858
UNIT SIX
follicle produce increasing amounts of estrogens and some
progesterone. LH stimulates certain ovarian cells (theca
interna) to secrete precursor molecules (such as testoster-
one), also used to produce estrogens.
In a young female, estrogens stimulate development of
various secondary sex characteristics. Estrogens secreted dur-
ing subsequent reproductive cycles continue development of
these traits and maintain them.
Table 22.3
summarizes the
hormonal control of female secondary sex characteristics.
Increasing concentration of estrogens during the first
week or so of a reproductive cycle changes the uterine lin-
ing, thickening the glandular endometrium (proliferative
phase). Meanwhile, the developing follicle fully matures,
and by around the fourteenth day of the cycle, the follicle
appears on the surface of the ovary as a blisterlike bulge.
Within the follicle, the granulosa cells, which surround the
secondary oocyte and connect it to the inner wall, loosen.
Follicular fl
uid rapidly accumulates.
While the follicle matures, it secretes estrogens that
inhibit the release of LH from the anterior pituitary gland but
allow LH to be stored in the gland. Estrogens also make the
anterior pituitary cells more sensitive to the action of GnRH,
which is released from the hypothalamus in rhythmic pulses
about ninety minutes apart.
Near the fourteenth day of follicular development, the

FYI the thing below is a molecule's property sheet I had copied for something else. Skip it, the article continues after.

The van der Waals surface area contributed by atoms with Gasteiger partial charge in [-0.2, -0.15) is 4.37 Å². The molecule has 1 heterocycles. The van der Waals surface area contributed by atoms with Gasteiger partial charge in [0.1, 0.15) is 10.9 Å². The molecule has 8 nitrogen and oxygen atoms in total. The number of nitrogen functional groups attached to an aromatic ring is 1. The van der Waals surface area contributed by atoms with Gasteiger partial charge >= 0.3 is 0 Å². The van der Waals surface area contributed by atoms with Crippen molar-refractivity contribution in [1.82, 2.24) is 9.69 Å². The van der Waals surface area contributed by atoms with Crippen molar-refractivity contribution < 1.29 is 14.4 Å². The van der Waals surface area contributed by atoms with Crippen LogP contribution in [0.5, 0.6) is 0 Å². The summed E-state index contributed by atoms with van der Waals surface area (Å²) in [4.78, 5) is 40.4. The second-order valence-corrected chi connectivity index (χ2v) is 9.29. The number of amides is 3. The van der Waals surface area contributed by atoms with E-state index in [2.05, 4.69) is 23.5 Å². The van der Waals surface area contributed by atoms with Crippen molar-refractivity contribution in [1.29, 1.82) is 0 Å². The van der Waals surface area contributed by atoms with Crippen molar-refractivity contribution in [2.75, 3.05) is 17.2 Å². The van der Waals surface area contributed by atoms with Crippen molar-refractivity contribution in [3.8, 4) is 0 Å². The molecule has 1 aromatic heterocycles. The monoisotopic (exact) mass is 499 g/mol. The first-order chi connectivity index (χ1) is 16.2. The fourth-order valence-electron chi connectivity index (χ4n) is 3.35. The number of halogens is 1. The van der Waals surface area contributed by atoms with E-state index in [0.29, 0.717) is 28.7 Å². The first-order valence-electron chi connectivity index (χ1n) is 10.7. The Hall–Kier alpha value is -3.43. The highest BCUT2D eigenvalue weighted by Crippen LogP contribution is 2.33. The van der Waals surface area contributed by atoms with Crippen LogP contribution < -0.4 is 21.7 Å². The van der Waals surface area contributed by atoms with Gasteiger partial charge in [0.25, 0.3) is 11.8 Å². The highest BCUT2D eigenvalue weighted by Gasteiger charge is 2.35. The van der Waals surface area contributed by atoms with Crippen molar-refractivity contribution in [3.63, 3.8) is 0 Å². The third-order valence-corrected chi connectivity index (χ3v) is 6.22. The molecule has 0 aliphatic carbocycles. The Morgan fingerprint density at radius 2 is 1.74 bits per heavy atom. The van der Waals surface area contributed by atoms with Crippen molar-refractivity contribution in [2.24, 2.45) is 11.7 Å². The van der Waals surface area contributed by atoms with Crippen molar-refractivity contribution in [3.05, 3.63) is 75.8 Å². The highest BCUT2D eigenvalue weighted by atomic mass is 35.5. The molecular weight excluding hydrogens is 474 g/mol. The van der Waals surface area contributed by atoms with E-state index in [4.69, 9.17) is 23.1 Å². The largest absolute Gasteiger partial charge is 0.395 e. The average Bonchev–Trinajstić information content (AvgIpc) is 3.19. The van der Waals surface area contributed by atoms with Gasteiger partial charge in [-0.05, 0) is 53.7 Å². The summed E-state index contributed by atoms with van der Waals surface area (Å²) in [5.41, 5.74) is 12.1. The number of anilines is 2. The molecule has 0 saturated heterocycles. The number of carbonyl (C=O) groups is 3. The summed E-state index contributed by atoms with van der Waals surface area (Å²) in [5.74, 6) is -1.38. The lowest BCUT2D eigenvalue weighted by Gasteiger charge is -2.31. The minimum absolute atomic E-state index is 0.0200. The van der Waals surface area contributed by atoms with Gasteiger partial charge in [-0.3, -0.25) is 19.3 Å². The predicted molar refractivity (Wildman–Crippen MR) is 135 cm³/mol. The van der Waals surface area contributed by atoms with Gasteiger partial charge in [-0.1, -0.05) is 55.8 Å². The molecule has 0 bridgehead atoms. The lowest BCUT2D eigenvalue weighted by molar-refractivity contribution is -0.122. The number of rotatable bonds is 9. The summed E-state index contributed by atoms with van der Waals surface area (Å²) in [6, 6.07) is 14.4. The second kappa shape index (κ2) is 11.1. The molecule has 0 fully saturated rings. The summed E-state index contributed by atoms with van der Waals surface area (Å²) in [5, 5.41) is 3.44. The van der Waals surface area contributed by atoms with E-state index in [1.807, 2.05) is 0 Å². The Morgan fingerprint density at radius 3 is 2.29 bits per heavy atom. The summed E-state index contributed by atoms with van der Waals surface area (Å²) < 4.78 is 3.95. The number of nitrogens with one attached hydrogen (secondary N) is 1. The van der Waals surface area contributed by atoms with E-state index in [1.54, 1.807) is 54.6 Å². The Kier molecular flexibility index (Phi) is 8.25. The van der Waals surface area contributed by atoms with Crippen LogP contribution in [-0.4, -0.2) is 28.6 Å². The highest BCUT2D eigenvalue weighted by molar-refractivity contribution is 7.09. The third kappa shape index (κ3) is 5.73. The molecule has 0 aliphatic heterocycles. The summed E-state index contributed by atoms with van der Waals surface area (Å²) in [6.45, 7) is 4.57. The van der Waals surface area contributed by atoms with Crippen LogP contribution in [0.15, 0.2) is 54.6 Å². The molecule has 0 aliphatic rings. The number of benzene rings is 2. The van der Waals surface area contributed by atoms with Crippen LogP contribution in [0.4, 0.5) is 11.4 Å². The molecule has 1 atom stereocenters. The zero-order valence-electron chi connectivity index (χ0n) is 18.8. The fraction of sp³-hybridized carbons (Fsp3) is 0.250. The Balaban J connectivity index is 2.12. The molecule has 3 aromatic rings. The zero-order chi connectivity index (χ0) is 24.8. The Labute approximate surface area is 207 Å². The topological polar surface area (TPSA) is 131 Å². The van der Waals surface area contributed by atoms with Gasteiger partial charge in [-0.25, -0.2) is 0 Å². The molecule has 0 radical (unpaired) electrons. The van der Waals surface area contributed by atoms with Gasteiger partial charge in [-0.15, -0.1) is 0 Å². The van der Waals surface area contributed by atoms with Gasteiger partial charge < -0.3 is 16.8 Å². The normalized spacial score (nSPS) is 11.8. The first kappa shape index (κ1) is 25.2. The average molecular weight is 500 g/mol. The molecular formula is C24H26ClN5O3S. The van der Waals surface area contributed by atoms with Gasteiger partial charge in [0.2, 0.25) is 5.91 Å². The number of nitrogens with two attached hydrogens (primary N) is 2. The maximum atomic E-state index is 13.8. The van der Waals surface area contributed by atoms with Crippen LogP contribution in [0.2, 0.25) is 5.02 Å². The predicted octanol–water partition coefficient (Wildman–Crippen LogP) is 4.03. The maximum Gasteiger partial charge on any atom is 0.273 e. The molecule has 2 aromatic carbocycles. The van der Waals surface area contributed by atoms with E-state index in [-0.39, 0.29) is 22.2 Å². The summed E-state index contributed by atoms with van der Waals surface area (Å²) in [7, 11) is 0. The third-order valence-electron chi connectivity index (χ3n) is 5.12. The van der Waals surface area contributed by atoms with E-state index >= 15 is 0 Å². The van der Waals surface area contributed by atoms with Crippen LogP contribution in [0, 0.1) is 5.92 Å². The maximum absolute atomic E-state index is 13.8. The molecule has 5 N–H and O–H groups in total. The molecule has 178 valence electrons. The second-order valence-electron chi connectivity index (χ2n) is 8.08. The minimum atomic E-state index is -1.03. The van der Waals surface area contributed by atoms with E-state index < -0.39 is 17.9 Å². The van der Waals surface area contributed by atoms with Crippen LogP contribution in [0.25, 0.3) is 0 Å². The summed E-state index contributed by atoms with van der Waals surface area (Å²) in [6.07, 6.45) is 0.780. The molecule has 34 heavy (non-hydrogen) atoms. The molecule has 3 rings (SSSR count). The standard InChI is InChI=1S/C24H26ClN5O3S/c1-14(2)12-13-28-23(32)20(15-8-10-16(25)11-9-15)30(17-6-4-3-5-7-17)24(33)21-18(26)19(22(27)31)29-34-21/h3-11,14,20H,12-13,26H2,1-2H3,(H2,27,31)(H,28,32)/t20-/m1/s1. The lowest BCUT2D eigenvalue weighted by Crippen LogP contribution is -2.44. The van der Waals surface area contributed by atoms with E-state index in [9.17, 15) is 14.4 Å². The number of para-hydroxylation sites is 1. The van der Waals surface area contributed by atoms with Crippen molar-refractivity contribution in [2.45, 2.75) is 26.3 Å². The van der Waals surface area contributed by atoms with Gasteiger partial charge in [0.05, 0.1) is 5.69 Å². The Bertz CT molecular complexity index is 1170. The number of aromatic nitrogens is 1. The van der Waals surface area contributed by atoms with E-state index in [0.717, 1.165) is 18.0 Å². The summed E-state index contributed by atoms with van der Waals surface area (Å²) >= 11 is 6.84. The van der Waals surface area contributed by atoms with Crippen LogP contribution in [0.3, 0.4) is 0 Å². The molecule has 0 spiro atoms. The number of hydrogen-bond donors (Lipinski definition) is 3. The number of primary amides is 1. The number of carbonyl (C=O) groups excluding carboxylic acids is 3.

anterior pituitary cells ± nally respond to the pulses of GnRH
FIGURE 22.32
Control of female secondary sex development. Estrogens inhibit LH and FSH during most of the reproductive cycle except during
egg cell production and ovulation.
Bloodstream
Hypothalamus
Pituitary
gland
Ovaries
Estrogens
Increased deposition
of adipose tissue
in breasts, thighs,
and buttocks
Estrogens inhibit
oversecretion of
gonadotropins
FSH, LH
(gonadotropins)
Accessory
reproductive
organs enlarge
Increased
vascularization
of the skin
Stimulates
endometrium
of uterus to
thicken
Breasts develop
Gonadotropins
GnRH
+
+
Release into
bloodstream
Stimulation
Inhibition
TABLE
22.3
|
Hormonal Control of Female
Secondary Sex Characteristics
1. The hypothalamus releases GnRH, which stimulates the anterior
pituitary gland.
2. The anterior pituitary gland secretes FSH and LH.
3. FSH stimulates the maturation of a follicle.
4. Granulosa cells of the follicle produce and secrete estrogens; LH
stimulates certain cells to secrete estrogen precursor molecules.
5. Estrogens are responsible for the development and maintenance of
most of the female secondary sexcharacteristics.
6. Concentrations of androgen a±
ect other secondary sex
characteristics, including skeletal growth and growth of hair.
7. Progesterone, secreted by the ovaries, a±
ects cyclical changes in the
uterus and mammary glands.
and release stored LH. The resulting surge in LH concentration,
which lasts for about thirty-six hours, weakens and ruptures
the bulging follicular wall. This event sends the secondary
oocyte and follicular fl uid out of the ovary (ovulation).
Following ovulation, the remnants of the follicle and the
theca interna within the ovary rapidly change. The space con-
taining the follicular fl uid ± lls with blood, which soon clots.
Under the influence of LH, the follicular and thecal cells
expand, forming a temporary glandular structure in the ovary
called a
corpus luteum
(“yellow body”) (see ± g. 22.26).
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